James is only one man, and in general Cleveland doesn't usually perform that well in critical defensive areas when he has to do everything. (This is likely why Stevens subbed Thomas in for Smart as quickly as he did.) According to NBAWowy, the Cavaliers scored 1.26 points per possession—an absurd number—in the 113 minutes James played center this season; 82.7 percent of their shots were dunks, layups, or threes.

These units also coughed up 1.09 points per possession, a really bad number that could've been a lot worse if opponents didn't shoot so poorly from beyond the arc. But James was masterful in these sequences, even by his own legendary standards. He recorded an ungodly 69.8 True Shooting percentage despite only making a third of his threes.


Whenever he's the largest and strongest player on the floor, it looks as strange and dangerous as a great white in a swimming pool. The only real defense is to pray he misses or makes the wrong decision, which is sort of like hoping the sun won't rise tomorrow morning.

None if this is new. James has always had the size, intelligence, technical skill, brawn, and endurance to move up or down at whatever position his team needed him. His career is a never-ending experiment that continues to yield humiliating results for his opposition.

The Miami Heat were forced down this path during their first championship run five years ago, when Chris Bosh was sidelined with an abdominal strain. James had to slide up a position, and wound up playing meaningful minutes at center, in small units that featured Shane Battier, Mario Chalmers, Mike Miller, and Dwyane Wade.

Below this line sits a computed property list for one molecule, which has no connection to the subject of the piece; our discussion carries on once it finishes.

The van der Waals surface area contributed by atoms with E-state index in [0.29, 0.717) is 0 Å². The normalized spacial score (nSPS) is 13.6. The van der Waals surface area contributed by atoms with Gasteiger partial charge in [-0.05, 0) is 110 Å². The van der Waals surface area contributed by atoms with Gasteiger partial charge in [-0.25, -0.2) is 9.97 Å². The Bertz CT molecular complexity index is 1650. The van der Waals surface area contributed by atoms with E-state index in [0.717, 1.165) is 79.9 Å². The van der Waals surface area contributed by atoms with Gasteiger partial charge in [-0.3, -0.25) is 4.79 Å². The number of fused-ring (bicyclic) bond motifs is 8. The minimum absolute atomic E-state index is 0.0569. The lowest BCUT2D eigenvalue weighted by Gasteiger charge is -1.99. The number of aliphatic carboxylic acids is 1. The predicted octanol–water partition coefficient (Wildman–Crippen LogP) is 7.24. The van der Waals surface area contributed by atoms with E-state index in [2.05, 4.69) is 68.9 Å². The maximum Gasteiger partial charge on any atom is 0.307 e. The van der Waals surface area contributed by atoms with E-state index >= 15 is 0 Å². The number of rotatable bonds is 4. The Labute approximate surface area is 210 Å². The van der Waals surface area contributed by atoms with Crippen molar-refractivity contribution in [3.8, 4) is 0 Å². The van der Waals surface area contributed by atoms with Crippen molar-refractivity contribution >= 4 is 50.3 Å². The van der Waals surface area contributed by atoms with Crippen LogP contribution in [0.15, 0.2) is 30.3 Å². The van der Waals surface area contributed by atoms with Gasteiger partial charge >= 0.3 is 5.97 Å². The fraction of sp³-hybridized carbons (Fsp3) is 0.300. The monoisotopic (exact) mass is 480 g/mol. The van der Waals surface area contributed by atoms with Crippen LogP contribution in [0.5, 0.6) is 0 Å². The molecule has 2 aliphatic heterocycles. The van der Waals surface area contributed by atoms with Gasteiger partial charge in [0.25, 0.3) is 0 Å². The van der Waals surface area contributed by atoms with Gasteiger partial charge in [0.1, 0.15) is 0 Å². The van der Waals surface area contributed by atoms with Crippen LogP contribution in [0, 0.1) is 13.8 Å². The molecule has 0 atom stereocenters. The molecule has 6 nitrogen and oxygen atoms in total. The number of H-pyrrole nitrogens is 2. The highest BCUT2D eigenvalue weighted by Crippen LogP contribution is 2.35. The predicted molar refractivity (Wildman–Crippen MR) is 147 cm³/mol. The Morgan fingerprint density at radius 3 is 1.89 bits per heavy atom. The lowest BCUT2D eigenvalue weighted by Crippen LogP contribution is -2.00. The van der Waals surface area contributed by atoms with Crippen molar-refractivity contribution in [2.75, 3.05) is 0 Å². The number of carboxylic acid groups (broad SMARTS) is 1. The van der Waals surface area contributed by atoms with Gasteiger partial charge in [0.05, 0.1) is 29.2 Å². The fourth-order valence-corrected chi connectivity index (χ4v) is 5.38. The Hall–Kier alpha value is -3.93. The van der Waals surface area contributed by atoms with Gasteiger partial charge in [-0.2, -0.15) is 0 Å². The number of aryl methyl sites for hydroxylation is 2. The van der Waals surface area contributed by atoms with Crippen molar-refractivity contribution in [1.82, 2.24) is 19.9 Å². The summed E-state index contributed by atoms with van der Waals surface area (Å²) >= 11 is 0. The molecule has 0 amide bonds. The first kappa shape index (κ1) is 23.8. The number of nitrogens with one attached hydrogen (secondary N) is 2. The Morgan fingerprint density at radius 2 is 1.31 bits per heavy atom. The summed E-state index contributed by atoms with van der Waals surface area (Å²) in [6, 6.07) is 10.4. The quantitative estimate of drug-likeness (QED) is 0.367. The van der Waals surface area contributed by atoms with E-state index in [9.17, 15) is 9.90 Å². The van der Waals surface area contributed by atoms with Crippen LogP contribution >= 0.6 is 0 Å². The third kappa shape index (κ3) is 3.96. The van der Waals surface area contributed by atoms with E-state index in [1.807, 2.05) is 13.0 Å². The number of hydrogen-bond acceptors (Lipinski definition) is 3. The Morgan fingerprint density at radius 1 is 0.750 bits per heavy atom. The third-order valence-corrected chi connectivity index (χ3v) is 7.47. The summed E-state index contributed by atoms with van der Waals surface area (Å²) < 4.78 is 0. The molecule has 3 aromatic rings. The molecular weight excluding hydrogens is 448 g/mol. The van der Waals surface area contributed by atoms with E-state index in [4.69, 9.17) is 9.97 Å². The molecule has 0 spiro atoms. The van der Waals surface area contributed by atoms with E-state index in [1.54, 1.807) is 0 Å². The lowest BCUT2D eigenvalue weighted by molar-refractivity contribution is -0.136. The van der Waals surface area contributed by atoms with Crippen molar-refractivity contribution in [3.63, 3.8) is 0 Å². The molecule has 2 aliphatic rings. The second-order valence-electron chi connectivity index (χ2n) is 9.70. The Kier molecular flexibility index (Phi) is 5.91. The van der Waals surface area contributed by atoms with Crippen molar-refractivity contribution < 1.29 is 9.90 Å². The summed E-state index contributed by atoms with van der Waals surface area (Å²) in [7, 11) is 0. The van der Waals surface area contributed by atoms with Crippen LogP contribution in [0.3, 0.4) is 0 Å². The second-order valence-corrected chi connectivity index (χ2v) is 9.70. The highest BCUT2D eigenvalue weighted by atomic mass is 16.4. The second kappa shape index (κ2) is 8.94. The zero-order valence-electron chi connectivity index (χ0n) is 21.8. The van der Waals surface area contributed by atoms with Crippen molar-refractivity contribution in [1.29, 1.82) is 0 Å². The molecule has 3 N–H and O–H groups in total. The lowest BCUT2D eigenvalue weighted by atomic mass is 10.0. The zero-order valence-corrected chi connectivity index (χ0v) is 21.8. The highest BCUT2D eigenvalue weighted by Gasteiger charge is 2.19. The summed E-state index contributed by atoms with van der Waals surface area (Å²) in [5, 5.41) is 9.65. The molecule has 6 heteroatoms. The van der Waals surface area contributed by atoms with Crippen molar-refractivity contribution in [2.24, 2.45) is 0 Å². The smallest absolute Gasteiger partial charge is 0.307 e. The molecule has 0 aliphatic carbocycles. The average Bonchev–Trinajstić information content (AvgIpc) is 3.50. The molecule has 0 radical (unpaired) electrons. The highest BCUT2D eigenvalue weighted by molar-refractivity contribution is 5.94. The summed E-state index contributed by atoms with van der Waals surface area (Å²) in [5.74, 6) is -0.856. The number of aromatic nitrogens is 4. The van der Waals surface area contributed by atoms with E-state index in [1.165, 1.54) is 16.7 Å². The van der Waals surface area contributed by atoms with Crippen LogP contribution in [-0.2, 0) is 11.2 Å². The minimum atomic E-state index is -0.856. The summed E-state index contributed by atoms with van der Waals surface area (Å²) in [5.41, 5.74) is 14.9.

Here's what NBA Hall of Fame center Bill Walton said at the time:

"Picture how the center plays. He's not only in the low post; he's also at the pinch post [the elbow area around the foul line] and the high post. This plays right into LeBron's hands. He's an outstanding passer and has outstanding footwork, which are two things you look for in a center. One thing all the great centers had in common was mobility—Bill Russell, Wilt Chamberlain, Cowens, David Robinson, Hakeem Olajuwon, even Shaq. And obviously LeBron is one of the most mobile players in the league."


Heat head coach Erik Spoelstra used to call James "One Through Five," a nickname that was as accurate as it was clunky. It's also the primary characteristic that should one day separate him from every other Hall of Fame icon in arguments about who the best player of all time actually is.

Nothing a coach does this late in the season is random, and Lue didn't dust off this five-man unit—which hadn't played together since Cleveland's deflating overtime loss against the Atlanta Hawks back in early April—just because he was bored. This lineup is unguardable, but it also needs reps.

LeBron James

Photo by Bob DeChiara - USA TODAY Sports

Here's what Lue had to say about unleashing James at center right before the playoffs began:

"My thing is just touch on it and see how it looks so we can have a feel for how to play that way. In the playoffs it's a game of adjustments, and what you can do best and you throw the other team off. So we just tried a lot of things this season, just see what works best, a lot of different lineups. And it could play a role, it could play a factor in the playoffs. Just a game of chicken and you gotta see what happens."

The Cavaliers know that the Eastern Conference Finals won't be their last series of the season. It's more likely than not the Golden State Warriors will be next. Thanks to Draymond Green's transcendent help defense and Andre Iguodala's timeless two-way value, the Warriors have redefined small ball's limitations over the past few seasons, and are more than ready to utilize it in games that matter most.